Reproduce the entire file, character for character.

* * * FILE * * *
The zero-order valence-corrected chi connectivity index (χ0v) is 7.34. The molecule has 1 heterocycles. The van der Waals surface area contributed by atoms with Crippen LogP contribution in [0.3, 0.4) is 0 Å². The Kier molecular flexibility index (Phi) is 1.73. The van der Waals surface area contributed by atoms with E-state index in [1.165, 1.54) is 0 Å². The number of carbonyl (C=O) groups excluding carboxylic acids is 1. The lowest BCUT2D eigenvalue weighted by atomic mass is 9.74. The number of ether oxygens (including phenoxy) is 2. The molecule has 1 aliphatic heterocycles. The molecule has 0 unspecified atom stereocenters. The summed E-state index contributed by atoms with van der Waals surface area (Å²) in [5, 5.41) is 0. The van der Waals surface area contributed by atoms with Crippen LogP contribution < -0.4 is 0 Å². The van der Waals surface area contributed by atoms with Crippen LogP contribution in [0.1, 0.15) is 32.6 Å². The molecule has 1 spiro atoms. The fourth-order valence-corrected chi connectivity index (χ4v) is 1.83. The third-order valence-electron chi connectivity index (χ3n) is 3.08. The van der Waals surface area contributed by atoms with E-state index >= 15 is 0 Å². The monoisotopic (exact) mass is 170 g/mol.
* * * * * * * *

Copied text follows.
The zero-order valence-corrected chi connectivity index (χ0v) is 7.34. The molecule has 1 heterocycles. The van der Waals surface area contributed by atoms with Crippen LogP contribution in [0.3, 0.4) is 0 Å². The Kier molecular flexibility index (Phi) is 1.73. The van der Waals surface area contributed by atoms with E-state index in [1.165, 1.54) is 0 Å². The number of carbonyl (C=O) groups excluding carboxylic acids is 1. The lowest BCUT2D eigenvalue weighted by atomic mass is 9.74. The number of ether oxygens (including phenoxy) is 2. The molecule has 1 aliphatic heterocycles. The molecule has 0 unspecified atom stereocenters. The summed E-state index contributed by atoms with van der Waals surface area (Å²) in [5, 5.41) is 0. The van der Waals surface area contributed by atoms with Crippen LogP contribution < -0.4 is 0 Å². The van der Waals surface area contributed by atoms with Crippen LogP contribution in [0.1, 0.15) is 32.6 Å². The molecule has 1 spiro atoms. The fourth-order valence-corrected chi connectivity index (χ4v) is 1.83. The third-order valence-electron chi connectivity index (χ3n) is 3.08. The van der Waals surface area contributed by atoms with E-state index >= 15 is 0 Å². The monoisotopic (exact) mass is 170 g/mol.